Mars might not be the first place you would think of when thinking about where wind power might be useful. It has dust storms similar in scale to anything that the Earth can muster, and they’ve been responsible for the death of lots of the technology we’ve sent to the Red planet over the years. However, the strength of those storms is only enough to lift some dust particles into the air, which eventually shrouds that technology’s solar panels. Scientists have thought that it doesn’t really have enough oomph to be useful for anything. However, a new paper calls that assumption into question and shows that wind power could be useful on Mars.Continue reading “Despite the low air Pressure, Wind Turbines Might Actually Work on Mars”
There’s an old adage in the engineering field – what gets funded gets built. So it’s sure to be a happy time over at the Planetary Society, as NEO Surveyor, the project the organization has primarily supported over the past few years, has made it through NASA’s grueling budgetary process to reach the “development” stage, with an eye for a launch of the system in 2028.Continue reading “NASA Makes Asteroid Defense a Priority, Moving its NEO Surveyor Mission Into the Development Phase”
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Inspiration for space exploration can come from all corners. One of the most inspiring, or terrifying, sources of inspiration for some in space exploration came from computer science expert John von Neumann, who laid out a framework for self-replicating machines in a series of lectures he gave in 1948. Ever since then, scientists and engineers have been debating the advantages, and the perils, of such a system.
However, while technology has indeed advanced a long way since the 1940s, it still seems like we are still a long way from having a fully functional von Neumann machine. That is unless you turn to biology. Even simple biological systems can perform absolutely mind-blowing feats of chemical synthesis. And there are few people in the world today who know that better than George Church. The geneticist from Harvard has been at the forefront of a revolution in the biological sciences over the last 30 years. Now, he’s published a new paper in Astrobiology musing about how biology could aid in creating a pico-scale system that could potentially explore other star systems at next to no cost.Continue reading “Lightweight Picogram-Scale Probes Could be the Best way to Explore Other Star Systems”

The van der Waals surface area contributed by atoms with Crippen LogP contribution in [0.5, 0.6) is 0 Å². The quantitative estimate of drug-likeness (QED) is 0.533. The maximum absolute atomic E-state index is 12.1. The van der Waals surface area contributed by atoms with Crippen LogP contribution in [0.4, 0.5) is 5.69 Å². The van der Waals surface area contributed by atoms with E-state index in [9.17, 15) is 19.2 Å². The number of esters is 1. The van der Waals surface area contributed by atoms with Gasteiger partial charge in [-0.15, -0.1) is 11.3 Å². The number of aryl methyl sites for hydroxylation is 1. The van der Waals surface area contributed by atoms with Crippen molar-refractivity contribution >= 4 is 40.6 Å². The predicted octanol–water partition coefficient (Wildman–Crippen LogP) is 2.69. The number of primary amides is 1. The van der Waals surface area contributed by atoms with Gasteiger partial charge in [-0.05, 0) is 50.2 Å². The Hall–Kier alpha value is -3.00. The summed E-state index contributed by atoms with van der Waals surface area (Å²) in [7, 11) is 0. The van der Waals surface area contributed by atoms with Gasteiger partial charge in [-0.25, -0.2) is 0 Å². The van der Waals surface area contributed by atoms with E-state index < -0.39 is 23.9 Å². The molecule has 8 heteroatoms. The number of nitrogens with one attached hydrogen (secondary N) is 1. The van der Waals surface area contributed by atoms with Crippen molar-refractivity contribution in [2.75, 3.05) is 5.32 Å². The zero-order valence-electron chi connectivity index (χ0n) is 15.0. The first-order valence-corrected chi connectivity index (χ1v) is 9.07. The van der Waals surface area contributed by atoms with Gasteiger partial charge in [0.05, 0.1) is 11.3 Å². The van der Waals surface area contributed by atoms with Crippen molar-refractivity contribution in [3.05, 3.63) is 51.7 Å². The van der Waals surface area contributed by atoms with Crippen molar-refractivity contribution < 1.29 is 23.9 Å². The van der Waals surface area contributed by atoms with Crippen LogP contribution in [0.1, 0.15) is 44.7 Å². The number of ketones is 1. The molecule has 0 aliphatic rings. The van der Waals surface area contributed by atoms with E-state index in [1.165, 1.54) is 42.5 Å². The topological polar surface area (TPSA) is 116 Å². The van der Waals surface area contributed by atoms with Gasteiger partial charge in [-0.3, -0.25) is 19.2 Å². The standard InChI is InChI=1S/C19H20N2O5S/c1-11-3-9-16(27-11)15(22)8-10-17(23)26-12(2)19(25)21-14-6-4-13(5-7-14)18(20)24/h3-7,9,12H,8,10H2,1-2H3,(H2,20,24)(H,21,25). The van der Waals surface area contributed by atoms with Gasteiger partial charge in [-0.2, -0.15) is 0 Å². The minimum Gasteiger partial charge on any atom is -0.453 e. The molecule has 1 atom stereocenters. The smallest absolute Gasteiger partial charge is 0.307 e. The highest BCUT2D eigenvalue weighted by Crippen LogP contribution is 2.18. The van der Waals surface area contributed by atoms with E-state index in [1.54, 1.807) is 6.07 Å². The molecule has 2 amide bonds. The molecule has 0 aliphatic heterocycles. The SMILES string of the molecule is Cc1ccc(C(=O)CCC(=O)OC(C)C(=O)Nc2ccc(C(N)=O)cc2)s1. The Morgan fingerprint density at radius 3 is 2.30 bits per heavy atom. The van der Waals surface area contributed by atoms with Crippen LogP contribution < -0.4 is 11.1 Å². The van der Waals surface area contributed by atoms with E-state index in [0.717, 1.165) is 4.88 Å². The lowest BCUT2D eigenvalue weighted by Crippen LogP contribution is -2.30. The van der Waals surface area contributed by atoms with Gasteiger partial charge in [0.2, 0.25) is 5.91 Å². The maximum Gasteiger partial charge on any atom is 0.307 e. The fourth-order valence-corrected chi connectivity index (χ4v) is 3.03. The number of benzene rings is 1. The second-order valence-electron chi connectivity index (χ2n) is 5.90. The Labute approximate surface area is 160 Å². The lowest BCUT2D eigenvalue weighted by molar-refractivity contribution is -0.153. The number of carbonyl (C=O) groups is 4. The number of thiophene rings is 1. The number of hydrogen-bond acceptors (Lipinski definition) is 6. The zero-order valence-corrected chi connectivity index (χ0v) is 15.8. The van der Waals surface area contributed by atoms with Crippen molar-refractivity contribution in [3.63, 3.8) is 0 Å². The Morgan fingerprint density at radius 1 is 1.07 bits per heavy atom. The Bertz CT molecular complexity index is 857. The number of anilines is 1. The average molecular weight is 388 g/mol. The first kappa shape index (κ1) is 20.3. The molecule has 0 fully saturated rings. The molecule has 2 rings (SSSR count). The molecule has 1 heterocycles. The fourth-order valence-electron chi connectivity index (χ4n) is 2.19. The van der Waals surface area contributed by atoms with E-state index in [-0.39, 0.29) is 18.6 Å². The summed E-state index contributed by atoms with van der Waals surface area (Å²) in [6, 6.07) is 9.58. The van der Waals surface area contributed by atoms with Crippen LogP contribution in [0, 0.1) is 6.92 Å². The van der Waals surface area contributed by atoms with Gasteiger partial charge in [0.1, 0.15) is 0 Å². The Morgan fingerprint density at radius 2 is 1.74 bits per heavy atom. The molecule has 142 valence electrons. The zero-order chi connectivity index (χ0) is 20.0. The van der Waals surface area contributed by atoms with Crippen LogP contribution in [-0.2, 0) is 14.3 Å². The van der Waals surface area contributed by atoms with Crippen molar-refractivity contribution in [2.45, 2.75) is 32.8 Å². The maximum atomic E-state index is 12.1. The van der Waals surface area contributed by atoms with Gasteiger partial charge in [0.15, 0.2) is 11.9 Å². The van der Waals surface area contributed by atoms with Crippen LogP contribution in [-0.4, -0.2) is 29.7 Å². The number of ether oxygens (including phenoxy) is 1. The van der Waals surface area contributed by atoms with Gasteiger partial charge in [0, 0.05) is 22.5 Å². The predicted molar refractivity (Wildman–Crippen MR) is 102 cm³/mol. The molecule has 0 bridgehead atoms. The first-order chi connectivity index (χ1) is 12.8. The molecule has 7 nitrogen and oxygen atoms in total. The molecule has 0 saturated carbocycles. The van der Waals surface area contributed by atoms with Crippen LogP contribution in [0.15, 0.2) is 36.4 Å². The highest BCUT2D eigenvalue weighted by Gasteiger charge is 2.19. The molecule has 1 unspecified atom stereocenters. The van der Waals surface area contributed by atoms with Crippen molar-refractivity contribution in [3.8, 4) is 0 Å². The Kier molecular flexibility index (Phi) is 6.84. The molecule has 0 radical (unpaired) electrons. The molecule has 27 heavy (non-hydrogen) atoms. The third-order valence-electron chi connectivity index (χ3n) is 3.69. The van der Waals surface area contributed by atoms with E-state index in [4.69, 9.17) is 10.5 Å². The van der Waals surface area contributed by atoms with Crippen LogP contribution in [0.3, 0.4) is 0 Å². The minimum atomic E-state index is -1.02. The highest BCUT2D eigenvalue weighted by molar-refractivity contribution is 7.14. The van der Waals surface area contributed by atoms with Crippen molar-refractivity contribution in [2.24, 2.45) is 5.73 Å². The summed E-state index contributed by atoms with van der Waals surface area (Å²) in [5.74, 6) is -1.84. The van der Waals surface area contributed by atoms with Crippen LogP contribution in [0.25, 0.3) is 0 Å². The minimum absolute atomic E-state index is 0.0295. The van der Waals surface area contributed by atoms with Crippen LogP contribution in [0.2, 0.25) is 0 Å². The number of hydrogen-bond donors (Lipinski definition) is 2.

Many space-based technologies are still looking for their “killer app” – the thing that they do better than anything else and makes them indispensable to whoever needs to have that app to solve a problem. At this point in the development of humanity, most of those killer apps will involve solving a problem back on Earth. Space-based solar power satellites are certainly one of those technologies.
They have the potential to fundamentally transform the energy industry here on Earth. But they need that one “killer app” to get people interested in investing in them. A study from a group of researchers at the Colorado School of Mines looked at one potential use case – powering remote mining sites that aren’t connected to any electric grid. Unfortunately, even at those extremes, solar power satellites aren’t yet economical enough to warrant the investment.Continue reading “Could Space-based Satellites Power Remote Mines?”
The “Blue Marble” was one of the most iconic pictures of the Apollo era. Taken by the astronauts of Apollo 17 on their return trip from the moon, the first fully illuminated image of the Earth taken by a person captured how the world looked on December 7th, 1972, just over 50 years ago. Now, a team from the Max Planck Institute for Meteorology has recreated that iconic image using a climate model.Continue reading “A Supercomputer Climate Model is so Accurate it Predicted the Weather Patterns Seen in the Famous 1972 “Blue Marble” Image of Earth”